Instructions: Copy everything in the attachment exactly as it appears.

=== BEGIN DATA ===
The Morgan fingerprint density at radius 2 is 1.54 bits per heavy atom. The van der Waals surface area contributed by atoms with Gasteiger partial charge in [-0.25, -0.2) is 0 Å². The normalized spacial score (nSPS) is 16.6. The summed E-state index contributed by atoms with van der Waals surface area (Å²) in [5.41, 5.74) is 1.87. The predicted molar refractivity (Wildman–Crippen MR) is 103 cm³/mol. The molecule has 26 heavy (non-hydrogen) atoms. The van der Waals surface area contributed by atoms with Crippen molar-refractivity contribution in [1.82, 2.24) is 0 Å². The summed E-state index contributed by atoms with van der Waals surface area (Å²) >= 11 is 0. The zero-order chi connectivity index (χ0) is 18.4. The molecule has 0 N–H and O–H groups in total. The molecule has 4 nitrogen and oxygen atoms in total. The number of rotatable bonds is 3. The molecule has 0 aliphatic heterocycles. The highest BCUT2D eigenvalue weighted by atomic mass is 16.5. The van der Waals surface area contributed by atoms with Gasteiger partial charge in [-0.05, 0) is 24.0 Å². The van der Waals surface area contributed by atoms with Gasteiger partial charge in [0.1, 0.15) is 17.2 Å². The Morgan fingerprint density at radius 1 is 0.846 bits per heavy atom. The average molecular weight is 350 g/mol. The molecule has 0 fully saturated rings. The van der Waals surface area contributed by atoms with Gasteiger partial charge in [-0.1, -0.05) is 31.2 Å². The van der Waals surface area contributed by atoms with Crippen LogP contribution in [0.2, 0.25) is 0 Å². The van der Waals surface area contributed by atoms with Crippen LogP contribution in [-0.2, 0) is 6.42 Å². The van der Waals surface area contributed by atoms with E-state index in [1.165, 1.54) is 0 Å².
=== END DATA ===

The Morgan fingerprint density at radius 2 is 1.54 bits per heavy atom. The van der Waals surface area contributed by atoms with Gasteiger partial charge in [-0.25, -0.2) is 0 Å². The normalized spacial score (nSPS) is 16.6. The summed E-state index contributed by atoms with van der Waals surface area (Å²) in [5.41, 5.74) is 1.87. The predicted molar refractivity (Wildman–Crippen MR) is 103 cm³/mol. The molecule has 26 heavy (non-hydrogen) atoms. The van der Waals surface area contributed by atoms with Crippen molar-refractivity contribution in [1.82, 2.24) is 0 Å². The summed E-state index contributed by atoms with van der Waals surface area (Å²) >= 11 is 0. The zero-order chi connectivity index (χ0) is 18.4. The molecule has 0 N–H and O–H groups in total. The molecule has 4 nitrogen and oxygen atoms in total. The number of rotatable bonds is 3. The molecule has 0 aliphatic heterocycles. The highest BCUT2D eigenvalue weighted by atomic mass is 16.5. The van der Waals surface area contributed by atoms with Gasteiger partial charge in [-0.05, 0) is 24.0 Å². The van der Waals surface area contributed by atoms with Gasteiger partial charge in [0.1, 0.15) is 17.2 Å². The Morgan fingerprint density at radius 1 is 0.846 bits per heavy atom. The average molecular weight is 350 g/mol. The molecule has 0 fully saturated rings. The van der Waals surface area contributed by atoms with Gasteiger partial charge in [-0.1, -0.05) is 31.2 Å². The van der Waals surface area contributed by atoms with Crippen LogP contribution in [0.2, 0.25) is 0 Å². The van der Waals surface area contributed by atoms with Crippen LogP contribution in [-0.2, 0) is 6.42 Å². The van der Waals surface area contributed by atoms with E-state index in [1.165, 1.54) is 0 Å².